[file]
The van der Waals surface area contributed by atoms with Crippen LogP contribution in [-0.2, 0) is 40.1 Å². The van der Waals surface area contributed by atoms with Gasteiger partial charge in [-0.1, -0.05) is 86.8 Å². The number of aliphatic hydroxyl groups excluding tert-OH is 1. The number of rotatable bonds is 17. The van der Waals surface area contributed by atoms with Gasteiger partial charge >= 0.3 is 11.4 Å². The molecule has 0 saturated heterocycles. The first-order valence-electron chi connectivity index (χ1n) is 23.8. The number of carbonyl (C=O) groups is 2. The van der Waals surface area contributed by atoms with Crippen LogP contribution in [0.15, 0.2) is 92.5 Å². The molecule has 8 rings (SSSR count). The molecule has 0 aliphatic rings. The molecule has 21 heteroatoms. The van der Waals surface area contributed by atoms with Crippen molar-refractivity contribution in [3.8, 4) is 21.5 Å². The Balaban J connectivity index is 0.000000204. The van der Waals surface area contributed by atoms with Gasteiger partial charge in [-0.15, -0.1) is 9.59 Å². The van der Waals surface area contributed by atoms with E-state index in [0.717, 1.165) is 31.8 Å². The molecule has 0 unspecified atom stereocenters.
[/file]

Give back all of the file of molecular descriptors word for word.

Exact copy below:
The van der Waals surface area contributed by atoms with Crippen LogP contribution in [-0.2, 0) is 40.1 Å². The van der Waals surface area contributed by atoms with Gasteiger partial charge in [-0.1, -0.05) is 86.8 Å². The number of aliphatic hydroxyl groups excluding tert-OH is 1. The number of rotatable bonds is 17. The van der Waals surface area contributed by atoms with Gasteiger partial charge >= 0.3 is 11.4 Å². The molecule has 0 saturated heterocycles. The first-order valence-electron chi connectivity index (χ1n) is 23.8. The number of carbonyl (C=O) groups is 2. The van der Waals surface area contributed by atoms with Crippen LogP contribution in [0.15, 0.2) is 92.5 Å². The molecule has 8 rings (SSSR count). The molecule has 0 aliphatic rings. The molecule has 21 heteroatoms. The van der Waals surface area contributed by atoms with Crippen molar-refractivity contribution in [3.8, 4) is 21.5 Å². The Balaban J connectivity index is 0.000000204. The van der Waals surface area contributed by atoms with Gasteiger partial charge in [-0.15, -0.1) is 9.59 Å². The van der Waals surface area contributed by atoms with E-state index in [0.717, 1.165) is 31.8 Å². The molecule has 0 unspecified atom stereocenters.